MessageToEagle.com - The galaxies are regarded as ideal ‘laboratories’ for finding out how the Universe
has evolved since the Big Bang.
Thanks to research from The Australian National University, the mysteries of the evolution of the universe since
the Big Bang are one step closer to being solved.
Astrophysics PhD candidate Mr David Nicholls from the Research School of Astronomy and Astrophysics, part
of the ANU College of Physical and Mathematical Sciences, used the ANU 2.3 metre telescope at the Siding Spring
Observatory to study distant dwarf galaxies.
“At the beginning of the Universe, the only elements around were hydrogen and helium. Big stars formed from
these elements and, as they evolved, burned the hydrogen and helium into an ‘ash’ of heavier elements.
This ash included nitrogen, carbon and oxygen, which are essential for life,” Mr Nicholls said.
“When these big stars ran out of fuel, they blew up in the form of supernovae and mixed the heavier elements
back into the hydrogen clouds. New stars grew from the enriched gas.
But in Dwarf galaxies, this process has happened very slowly,” he said.
“Dwarf galaxies are the equivalent of historical villages. They still have most of their ‘old buildings’
intact, so we know what they were like when they were first built.
On the other hand, in huge cities like Beijing, nearly all the old buildings have been ripped up and you can’t
tell what they were like originally – just like larger galaxies.
Click on image to enlarge
The GOODS field with 18 of the newly discovered colourful dwarf galaxies highlighted. Click for a bigger image. Credit: NASA, ESA and CANDELS
“By studying dwarf galaxies, we can see what the Universe was like long ago. To do this, we measure the light
from the various elements mixed into the hydrogen clouds in the dwarf galaxies, which tells us how enriched they
are and how they have evolved since the Universe began.”
But when he started to analyse his measurements, Mr Nicholls discovered that the data didn’t fit the conventional
theories. He set out to solve the mystery, and made an unexpected discovery.
A dwarf galaxy, some 48 million light years away. The orange blobs are hydrogen gas clouds, the faint blue background
around them, young hot stars. The white dots are distant background galaxies
“I found that the energies of the electrons in the gas clouds were not distributed the way people had always
thought they should be,” he said.
NGC 4449: Star Stream for a Dwarf Galaxy
A mere 12.5 million light-years from Earth, irregular dwarf galaxy NGC 4449 lies within the confines of Canes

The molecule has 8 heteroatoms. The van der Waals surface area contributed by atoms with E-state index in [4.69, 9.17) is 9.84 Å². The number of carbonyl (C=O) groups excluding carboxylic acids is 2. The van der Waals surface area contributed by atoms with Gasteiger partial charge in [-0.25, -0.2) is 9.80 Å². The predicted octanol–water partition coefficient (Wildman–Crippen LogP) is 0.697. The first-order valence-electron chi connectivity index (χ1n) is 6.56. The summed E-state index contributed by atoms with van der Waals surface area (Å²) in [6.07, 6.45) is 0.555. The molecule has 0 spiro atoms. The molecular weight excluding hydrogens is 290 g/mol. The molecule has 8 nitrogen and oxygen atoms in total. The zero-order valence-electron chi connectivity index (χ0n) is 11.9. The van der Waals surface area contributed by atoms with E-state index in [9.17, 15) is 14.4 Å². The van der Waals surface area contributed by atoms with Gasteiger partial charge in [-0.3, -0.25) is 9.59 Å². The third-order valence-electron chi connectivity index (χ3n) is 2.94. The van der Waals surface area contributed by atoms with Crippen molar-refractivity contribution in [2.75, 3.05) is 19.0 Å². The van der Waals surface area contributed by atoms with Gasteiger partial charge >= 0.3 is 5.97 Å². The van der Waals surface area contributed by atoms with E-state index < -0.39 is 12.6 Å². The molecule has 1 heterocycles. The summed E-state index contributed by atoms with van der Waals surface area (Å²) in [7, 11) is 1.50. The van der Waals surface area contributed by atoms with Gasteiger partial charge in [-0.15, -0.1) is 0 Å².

Venatici, the constellation of the Hunting Dogs. About the size of our Milky Way's satellite galaxy the Large
Magellanic Cloud, NGC 4449 is undergoing an intense episode of star formation, evidenced by its wealth of young
blue star clusters, pinkish star forming regions, and obscuring dust clouds in this deep color portrait.
It also holds the distinction of being the first dwarf galaxy with an identified tidal star stream, faintly seen
at the lower right. Placing your cursor over the image reveals an inset of the stream resolved into red giant stars.
The star stream represents the remains of a still smaller infalling satellite galaxy, disrupted by gravitational
forces and destined to merge with NGC 4449. With relatively few stars, small galaxies are thought to possess extensive
dark matter halos. But since dark matter interacts gravitationally, these observations offer a chance to examine the
significant role of dark matter in galactic merger events. The interaction is likely responsible for NGC 4449's
burst of star formation and offers a tantalizing insight into how even small galaxies are assembled over time. Image Credit & Copyright: R Jay Gabany (Blackbird Obs.),
Insert: Subaru/Suprime-Cam (NAOJ), Collaboration: David Martinez-Delgado (MPIA, IAC), et al.
“I used similar measurements of electron energies made by space probes in our Solar System as the basis
for a new theory about how gases behave in distant galaxies.
“To my surprise, it explained my data and also solved other problems that had remained unexplained for over 40 years.”
Mr Nicholls said his research will allow more accurate measurements of the elements in distant galaxies
and help to explain the evolution of the Universe.
The research is published in The Astrophysical Journal and is available online.
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Blood has been said to fall from the heavens, as well as meat, muscle and flesh.
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